Suscepimus, Deus, misericordiam tuam

View across a field of Silverstream Priory, Co. Meath

Homily at Silverstream Priory
The 8th Sunday after Pentecost
15 July 2018

Suscepimus, Deus, misericordiam tuam in medio templi tui.
We have received Thy mercy, O God, in the midst of Thy temple. (Psalm 47:10)

The Introit of today’s Mass begins with a great open interval on the word Suscepimus; it expresses a kind of opening wide to the mercy of the Father that descends from above. It is noteworthy that these words are sung, not at the moment of Holy Communion, as one might think but, at the very beginning of Holy Mass. The Introit suggests that while we  are yet on the way, our Father comes to meet us. The parable of the Prodigal Son comes to mind:

And rising up he came to his father. And when he was yet a great way off, his father saw him, and was moved with compassion, and running to him fell upon his neck, and kissed him. (Luke 15:18–20)

Every movement towards the Father is, even before it begins, a gift of the Father. And every movement towards the Son, the Incarnate Mercy of the Father, is the effect of a prevenient grace:

No man can come to me, except the Father, who hath sent me, draw him; and I will raise him up in the last day. It is written in the prophets: And they shall all be taught of God. Every one that hath heard of the Father, and hath learned, cometh to me. (John 6:44–45

The mercy of which we sing in the Introit is the mercy of the Father sent down to us in the Son. Saint Bernard express this most poignantly:

Behold, God has sent down to earth a bag bulging with his mercy, a bag that, at the passion, is torn open so that our ransom pours out of it onto us. A small bag, perhaps, but a full one: for it was a small child that was given to us, but in him dwells all the fullness of the Godhead. (Sermo I, In Epiphania Domini, 1-2: PL 133,141-143)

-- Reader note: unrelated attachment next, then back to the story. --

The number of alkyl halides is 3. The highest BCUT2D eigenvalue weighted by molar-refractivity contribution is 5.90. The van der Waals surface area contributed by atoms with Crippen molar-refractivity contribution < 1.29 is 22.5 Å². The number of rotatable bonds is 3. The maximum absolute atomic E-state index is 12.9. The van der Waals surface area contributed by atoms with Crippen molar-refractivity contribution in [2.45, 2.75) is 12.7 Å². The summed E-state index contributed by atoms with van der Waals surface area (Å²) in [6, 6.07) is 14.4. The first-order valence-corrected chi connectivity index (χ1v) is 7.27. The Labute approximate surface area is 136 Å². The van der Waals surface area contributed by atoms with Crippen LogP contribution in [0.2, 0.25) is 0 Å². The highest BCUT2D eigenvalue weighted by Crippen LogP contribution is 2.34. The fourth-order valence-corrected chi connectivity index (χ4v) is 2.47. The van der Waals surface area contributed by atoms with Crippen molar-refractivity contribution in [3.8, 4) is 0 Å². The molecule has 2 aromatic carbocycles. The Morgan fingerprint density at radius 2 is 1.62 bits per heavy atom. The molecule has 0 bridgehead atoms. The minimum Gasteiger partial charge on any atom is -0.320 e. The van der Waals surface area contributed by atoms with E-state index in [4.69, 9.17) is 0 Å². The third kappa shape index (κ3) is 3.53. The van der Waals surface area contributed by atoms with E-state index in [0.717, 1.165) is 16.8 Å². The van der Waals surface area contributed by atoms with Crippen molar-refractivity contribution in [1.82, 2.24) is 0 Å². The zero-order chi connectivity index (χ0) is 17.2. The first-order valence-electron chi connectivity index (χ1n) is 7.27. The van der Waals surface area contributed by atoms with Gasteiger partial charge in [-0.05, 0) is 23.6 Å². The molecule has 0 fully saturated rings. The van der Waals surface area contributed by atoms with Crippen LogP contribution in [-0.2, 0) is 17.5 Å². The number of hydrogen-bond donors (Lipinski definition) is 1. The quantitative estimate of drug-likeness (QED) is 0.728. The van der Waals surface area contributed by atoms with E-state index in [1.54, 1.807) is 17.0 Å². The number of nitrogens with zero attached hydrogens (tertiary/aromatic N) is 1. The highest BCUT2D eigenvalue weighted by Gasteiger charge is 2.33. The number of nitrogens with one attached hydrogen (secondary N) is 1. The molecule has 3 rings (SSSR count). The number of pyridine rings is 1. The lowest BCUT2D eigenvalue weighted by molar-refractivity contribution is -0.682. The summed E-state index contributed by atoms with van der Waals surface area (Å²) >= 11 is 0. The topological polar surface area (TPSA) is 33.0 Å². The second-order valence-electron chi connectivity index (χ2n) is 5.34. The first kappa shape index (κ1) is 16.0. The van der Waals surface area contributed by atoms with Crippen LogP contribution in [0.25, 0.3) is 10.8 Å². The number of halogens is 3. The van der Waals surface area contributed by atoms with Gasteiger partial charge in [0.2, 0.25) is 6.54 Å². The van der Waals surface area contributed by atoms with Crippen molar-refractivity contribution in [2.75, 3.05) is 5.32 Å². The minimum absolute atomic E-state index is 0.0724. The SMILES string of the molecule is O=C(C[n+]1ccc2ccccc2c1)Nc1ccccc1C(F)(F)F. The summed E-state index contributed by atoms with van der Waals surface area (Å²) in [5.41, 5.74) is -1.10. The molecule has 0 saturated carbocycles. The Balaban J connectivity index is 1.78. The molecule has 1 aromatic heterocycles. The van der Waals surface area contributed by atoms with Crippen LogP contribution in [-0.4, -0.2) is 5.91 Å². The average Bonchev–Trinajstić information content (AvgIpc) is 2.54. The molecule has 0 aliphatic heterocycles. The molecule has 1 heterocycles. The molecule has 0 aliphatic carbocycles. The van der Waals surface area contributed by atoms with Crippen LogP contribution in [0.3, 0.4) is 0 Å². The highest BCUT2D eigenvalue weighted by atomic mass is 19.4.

In opening ourselves wide to welcome and receive the Son, we are welcomed and received by the Father. The Son, sent by the Father, reveals the Father to those welcome Him:

No man hath seen God at any time: the only begotten Son who is in the bosom of the Father, he hath declared him. (John 1:18)

Every day at the end of Holy Mass, in the Last Gospel, we recall and, mysteriously, live anew the mission of the Son come into the world to reveal His Father:

He was in the world, and the world was made by him, and the world knew him not. He came unto his own, and his own received him not. But as many as received him, he gave them power to be made the sons of God, to them that believe in his name. (John 1:10–12)

The single greatest tragedy that can befall a soul is not to have known the Son, nor to have received Him, nor to have believed in His Name. Such a soul goes through life and can even, alas, go into death, not knowing the Fatherhood of God. The mission of the Son is to reveal the Father. In drawing us to Himself, the Son draws us after Him and with Him into the bosom of the Father.

Jesus saith to him [Thomas]: I am the way, and the truth, and the life. No man cometh to the Father, but by me. If you had known me, you would without doubt have known my Father also: and from henceforth you shall know him, and you have seen him. Philip saith to him: Lord, shew us the Father, and it is enough for us. Jesus saith to him: Have I been so long a time with you; and have you not known me? Philip, he that seeth me seeth the Father also. How sayest thou, Shew us the Father? Do you not believe, that I am in the Father, and the Father in me? (John 14:6–10)